Also explore a little-read essay from last week’s subject David Foster Wallace on the late writings of the ‘phallocrat’ novelists (or Great Male Narcissists), with John Updike ranking first among them. Quoting feminist friends who read “a penis with a thesaurus,” Wallace wrote for a generation that received Updike more skeptically, and with less rapture. Which is the Updike you know? Where’s his place in 21st-century literature?


  • Kunal

    Harold Bloom famously called Updike “a minor novelist with a major style.” Do you agree?

  • Potter

    (Bloom is always right- but let him write a poem. Here’s one from Updike that shows how well he looked and reflected.)

    “Granite”

    New England doesn’t kid around;
    it wears it’s bones outside.
    Quartz-freckles, time-rumpled granite-
    your tombstone everywhere.

    At night I wake and warily gaze
    at outcroppings on my lawn.
    These moonlit humpbacks, do they sleep
    or do their blanched surfaces sense my eyes?

    By day you can see how earth
    engenders itself over aeons;
    pine needles silt in, and tender weeds
    take hold in the cracks, then wild roses

    and hairy-stemmed sumacs find enough
    for a footing, and oak rootlets,
    and out of mesh comes a mulch, a soil-
    trapped particles breed trapped life

    There is no way not to die
    can it be? What do these stones
    coldly know? Or is moonlight warm
    and the granite a pledge

    to which consciousness clings?
    Better rock than mud
    of a meaningless mercy, such as men
    would devise. This outcrop

    is a wide gray glow the night has grown.
    I think with awe of the man
    who will gaze down upon it, awake
    when I’m blinder than stone

    John Updike (from the “New Yorker”October 1990)

  • Vandermeer

    Thanks for posting all of this… looking forward to reading some of these Updike short stories … the first, “The Happiest I’ve Been” is available to subscribers to the New Yorker.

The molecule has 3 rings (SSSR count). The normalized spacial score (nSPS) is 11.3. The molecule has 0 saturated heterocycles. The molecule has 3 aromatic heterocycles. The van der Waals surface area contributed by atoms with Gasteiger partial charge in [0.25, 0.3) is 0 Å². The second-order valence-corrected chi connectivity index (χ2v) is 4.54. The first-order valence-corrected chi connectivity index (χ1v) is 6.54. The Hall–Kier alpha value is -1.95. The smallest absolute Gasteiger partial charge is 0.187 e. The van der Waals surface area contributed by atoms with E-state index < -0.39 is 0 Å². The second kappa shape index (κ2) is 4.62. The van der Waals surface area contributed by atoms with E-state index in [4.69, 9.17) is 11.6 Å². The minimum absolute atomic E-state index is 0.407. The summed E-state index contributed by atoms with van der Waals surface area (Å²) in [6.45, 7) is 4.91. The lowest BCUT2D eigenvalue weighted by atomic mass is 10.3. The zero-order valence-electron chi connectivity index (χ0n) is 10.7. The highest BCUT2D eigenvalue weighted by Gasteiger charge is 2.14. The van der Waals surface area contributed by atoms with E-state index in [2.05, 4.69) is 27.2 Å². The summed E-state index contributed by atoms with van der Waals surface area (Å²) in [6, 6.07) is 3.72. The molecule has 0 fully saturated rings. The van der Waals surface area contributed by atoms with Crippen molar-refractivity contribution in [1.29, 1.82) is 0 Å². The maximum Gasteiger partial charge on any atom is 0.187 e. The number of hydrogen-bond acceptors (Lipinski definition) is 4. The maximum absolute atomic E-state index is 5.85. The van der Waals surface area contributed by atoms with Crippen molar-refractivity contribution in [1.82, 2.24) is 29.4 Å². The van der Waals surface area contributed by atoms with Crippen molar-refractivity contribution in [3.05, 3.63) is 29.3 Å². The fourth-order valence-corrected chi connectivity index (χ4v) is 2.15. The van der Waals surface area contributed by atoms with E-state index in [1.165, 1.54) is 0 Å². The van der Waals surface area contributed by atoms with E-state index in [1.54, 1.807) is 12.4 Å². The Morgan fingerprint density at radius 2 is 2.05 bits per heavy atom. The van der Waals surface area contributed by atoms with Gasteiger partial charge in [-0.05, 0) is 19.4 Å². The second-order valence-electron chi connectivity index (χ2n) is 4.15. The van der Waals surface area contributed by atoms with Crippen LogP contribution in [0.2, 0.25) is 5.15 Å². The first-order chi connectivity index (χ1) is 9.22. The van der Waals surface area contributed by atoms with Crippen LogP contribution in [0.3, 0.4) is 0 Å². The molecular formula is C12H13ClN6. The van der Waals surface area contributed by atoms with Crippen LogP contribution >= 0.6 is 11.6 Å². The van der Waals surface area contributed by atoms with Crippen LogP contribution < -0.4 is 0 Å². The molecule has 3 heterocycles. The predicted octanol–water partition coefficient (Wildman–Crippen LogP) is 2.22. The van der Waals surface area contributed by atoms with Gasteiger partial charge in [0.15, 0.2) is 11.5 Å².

• Cambridge Forecast

    Illness and Selfhood in Updike

    It’s inspired on the part of Updike to realize that self-consciousness (as in the title of his 1989 memoir) covers both meanings of this namely, self-awareness and self-uneasiness as in the word dis-ease.

    We say that a person “sits comfortably in his own skin “but psoriasis as in Updike’s life means one’s skin is disallowing such comfort literally. It’s also true that asthma means the world somehow one let you breathe Updike’s various aliments are like uninvited guests who won’t leave. One lives in a body.

    Oddly enough, it’s not easy to think of literary classics that have this Updikean fusion of these two modes of self-sonsciousness. If you leave out defining calamaties Helen Keller’s blindness or the Daniel Day-Lewis depiction of crippling in “My Left Foot” or “The Diving Bell…”analogue for the young stroke victim, these three come to mind off the top of my head:
    1. Montaigne’s sixteenth century essays on combining philosophy and kidney stones and endless physical complaints dogging the author of the “Essays.”

    2. Benito Perez Galdos, the nineteenth century Spanish Balzac and Dickens, in his masterpiece “Fortunata and Jacinta” has long descriptions of insomnia with the sections called “Insomnia” and not buried or hidden away.

    3. In the 1995 movie “Carrington” Jonathan Pryce plays Lytton Strachey who literally can’t sit comfortably in his own skin due to hemorrhoids or piles.

    Another aspect of illness is the evolution of the vocabulary to describe it. Certain designations are now arcane such as croup, dropsy, phtyisis , chronic catarrh, consumptive.

    I like Updike’s “attunement” to this medical self-consciousness when the body betrays the person or rebels or makes him “ill at ease”, all puns intended.